Romance reinforces the humanity of our lead characters. Without it, they’d be tough to like (Leona Stevenson, Helen Hudson), creepy stalkers (Jeffries) or so reliant on technology as to render them unfeeling or robot-like (Helen Hudson, Lincoln Rhyme and, similarly, The Net’s Angela Bennett).

The love angle reminds us that these are people just like us. It also gives us a reason to care about what happens to them (or to be moved when things don’t work out).

4. Bringing the killer home

For each of our detectives, communication is a spider’s web that catches snippets of the real world, but also connects them directly to the killer.

This is quite literal in Copycat. Helen uses chat rooms to talk to strangers but the killer uses email to send her disturbing taunts (later he visits her home in person to leave a gruesome present under the mattress).

Many genres end by bringing the killer home in the final scenes – but it’s especially inevitable (and effective) here as none of our protagonists can run away. With no miracles in sight, all we can do is watch for an unseen twist that, presumably, lets them escape.

This peak of tension also resolves a question implied at the very start of the film: if you can’t move / run / leave the room, what’s the most terrifying thing that could happen to you? For detectives (or amateur sleuths) it’s their knowledge or investigation opening a portal to a killer, and having him or her walk right into their living room.

5. The comeback

With the killer on home turf, the lead character is left to face their ‘weakness’. If this sounds an unfair fight, remember that this isn’t necessarily their mental or physical ailment. Furthermore, like any super hero, their great weakness is balanced by great power – typically knowledge or expertise of some kind.

Helen Hudson battles her anxiety and learns to draw instead on her work profiling serial killers. Lincoln Rhyme, who is ready to die at the start of the movie, must be prepared to fight to stay alive (this dovetails with Amelia’s battle, which is to learn to work the clues for herself – leading her back to Rhyme’s apartment in the nick of time).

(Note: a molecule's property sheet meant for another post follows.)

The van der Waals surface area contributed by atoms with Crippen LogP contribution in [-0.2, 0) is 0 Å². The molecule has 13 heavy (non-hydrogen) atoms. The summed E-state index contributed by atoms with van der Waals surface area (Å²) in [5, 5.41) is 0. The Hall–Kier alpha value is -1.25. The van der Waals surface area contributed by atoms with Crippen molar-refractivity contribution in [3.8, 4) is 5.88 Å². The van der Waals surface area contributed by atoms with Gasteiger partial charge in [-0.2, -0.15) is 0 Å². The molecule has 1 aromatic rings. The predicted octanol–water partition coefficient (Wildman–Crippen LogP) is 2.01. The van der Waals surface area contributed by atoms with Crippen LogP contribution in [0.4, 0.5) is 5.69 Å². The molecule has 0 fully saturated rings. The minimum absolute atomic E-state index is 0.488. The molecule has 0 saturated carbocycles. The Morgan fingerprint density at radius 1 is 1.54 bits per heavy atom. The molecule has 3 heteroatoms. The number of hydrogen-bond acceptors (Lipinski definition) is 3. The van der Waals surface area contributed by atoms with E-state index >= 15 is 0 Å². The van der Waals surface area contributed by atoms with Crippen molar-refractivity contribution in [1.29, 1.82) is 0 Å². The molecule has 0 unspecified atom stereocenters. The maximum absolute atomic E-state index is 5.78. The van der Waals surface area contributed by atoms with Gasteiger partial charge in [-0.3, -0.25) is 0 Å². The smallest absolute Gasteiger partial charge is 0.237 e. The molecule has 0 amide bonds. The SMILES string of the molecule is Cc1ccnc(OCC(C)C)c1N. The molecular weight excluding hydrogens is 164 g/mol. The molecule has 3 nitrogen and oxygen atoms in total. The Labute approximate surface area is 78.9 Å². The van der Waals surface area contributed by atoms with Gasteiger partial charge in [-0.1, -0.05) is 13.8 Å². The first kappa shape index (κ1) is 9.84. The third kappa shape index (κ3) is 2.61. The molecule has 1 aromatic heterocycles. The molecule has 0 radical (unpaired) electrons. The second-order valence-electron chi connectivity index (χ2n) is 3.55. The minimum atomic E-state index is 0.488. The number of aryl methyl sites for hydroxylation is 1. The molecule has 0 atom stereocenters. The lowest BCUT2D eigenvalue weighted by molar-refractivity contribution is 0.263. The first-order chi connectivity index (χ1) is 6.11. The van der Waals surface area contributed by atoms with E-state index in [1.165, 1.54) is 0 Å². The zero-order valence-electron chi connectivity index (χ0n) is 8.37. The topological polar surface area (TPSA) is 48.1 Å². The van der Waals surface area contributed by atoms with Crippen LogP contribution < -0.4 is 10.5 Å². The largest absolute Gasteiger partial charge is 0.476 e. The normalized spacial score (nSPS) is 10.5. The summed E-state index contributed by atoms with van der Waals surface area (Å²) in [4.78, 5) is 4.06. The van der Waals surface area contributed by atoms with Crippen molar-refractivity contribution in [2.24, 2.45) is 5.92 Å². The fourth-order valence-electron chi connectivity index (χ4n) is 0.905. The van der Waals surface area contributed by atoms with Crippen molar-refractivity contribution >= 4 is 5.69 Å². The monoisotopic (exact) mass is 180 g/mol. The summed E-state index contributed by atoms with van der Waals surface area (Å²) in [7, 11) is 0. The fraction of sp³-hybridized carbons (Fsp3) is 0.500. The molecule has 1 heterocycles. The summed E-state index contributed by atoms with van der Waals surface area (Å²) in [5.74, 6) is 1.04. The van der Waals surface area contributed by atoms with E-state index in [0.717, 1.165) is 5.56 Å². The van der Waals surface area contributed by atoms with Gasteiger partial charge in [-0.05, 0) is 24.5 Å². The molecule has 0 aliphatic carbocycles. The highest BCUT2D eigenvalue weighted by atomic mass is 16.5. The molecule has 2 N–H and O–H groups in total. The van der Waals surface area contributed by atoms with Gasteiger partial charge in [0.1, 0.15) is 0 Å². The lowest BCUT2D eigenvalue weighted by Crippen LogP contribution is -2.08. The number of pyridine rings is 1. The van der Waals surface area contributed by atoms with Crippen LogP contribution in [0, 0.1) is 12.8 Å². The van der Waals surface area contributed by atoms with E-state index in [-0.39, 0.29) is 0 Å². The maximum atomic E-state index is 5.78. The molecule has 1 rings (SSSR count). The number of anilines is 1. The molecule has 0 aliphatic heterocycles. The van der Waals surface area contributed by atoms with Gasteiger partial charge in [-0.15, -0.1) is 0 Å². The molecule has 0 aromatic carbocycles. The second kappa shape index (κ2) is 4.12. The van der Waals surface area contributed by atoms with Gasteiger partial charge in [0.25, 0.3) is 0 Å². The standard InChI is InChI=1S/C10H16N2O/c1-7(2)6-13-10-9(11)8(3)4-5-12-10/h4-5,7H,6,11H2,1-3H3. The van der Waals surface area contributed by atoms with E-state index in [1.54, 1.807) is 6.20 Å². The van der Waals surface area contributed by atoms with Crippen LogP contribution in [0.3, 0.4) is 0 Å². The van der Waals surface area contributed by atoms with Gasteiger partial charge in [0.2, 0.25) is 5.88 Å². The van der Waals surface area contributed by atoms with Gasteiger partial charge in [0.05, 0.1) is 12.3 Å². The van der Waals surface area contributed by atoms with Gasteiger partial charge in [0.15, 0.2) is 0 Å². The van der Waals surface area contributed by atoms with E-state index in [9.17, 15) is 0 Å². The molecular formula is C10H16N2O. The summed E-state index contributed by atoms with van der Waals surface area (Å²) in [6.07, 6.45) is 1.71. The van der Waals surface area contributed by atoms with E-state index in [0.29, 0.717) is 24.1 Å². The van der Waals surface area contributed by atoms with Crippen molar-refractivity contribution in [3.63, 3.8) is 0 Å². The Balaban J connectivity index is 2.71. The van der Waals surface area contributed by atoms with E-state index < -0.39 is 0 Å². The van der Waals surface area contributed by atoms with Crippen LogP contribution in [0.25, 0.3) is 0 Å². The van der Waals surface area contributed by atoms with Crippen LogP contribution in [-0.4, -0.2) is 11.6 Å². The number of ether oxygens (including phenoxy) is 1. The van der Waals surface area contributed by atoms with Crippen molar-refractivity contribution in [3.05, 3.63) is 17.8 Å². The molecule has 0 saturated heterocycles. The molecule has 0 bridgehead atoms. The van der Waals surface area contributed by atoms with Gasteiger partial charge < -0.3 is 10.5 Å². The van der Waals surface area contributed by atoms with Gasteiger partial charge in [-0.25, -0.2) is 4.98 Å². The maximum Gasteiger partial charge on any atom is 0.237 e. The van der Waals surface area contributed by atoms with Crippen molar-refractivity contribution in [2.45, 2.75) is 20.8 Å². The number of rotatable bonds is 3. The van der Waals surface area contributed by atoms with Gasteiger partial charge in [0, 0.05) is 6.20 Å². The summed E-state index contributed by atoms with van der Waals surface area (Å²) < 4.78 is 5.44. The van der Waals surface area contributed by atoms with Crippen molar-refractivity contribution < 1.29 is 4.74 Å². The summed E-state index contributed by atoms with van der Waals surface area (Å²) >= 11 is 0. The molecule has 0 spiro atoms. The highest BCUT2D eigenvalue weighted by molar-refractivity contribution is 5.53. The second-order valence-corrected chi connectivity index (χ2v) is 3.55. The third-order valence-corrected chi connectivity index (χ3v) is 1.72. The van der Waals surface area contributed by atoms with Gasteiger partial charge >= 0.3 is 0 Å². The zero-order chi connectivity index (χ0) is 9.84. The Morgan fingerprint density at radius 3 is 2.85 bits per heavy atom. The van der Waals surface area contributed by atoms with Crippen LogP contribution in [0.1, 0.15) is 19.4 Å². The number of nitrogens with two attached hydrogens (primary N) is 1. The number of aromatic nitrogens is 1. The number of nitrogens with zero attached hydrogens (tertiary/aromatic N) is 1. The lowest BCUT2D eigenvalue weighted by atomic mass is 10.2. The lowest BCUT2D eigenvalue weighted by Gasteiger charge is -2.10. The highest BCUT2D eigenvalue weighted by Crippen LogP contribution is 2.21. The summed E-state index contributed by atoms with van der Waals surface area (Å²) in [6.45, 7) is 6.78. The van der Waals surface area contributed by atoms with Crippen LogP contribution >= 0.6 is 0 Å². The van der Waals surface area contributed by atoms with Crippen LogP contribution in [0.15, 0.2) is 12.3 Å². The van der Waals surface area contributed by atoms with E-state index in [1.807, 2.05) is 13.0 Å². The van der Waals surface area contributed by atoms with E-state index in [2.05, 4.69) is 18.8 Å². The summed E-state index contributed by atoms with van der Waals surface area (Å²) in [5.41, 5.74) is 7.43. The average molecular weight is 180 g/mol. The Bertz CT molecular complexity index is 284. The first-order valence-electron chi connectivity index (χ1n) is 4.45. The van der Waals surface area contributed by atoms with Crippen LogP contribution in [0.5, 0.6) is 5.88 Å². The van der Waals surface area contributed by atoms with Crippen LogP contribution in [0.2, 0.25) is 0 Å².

Memorably, Jeffries uses his camera’s flash to blind the killer and stall for time until the police arrive. In fact, this is an example of the ‘exchange of disadvantage’, in which the protagonist uses their knowledge or skills to limit the killer in some way (making them more equal). Similarly, in Wait until Dark, Suzy Hendrix (Audrey Hepburn) ‘shares her blindness’ with her killer by smashing the lights.

The hardest lesson is reserved for Leona Stevenson in Sorry, Wrong Number: the murder plot she overhears is intended for her. Moreover, in a genre which returns time and again to friendship and the shared burden, there’s no reprieve for Leona – she’s cut herself off from meaningful relationships, and now there’s no one left to step in. If there’s a lesson tied to the isolation all these protagonists must deal with, it’s ‘keep your enemies close – but keep your friends closer’.

Picture credit: zvandrei via Unsplash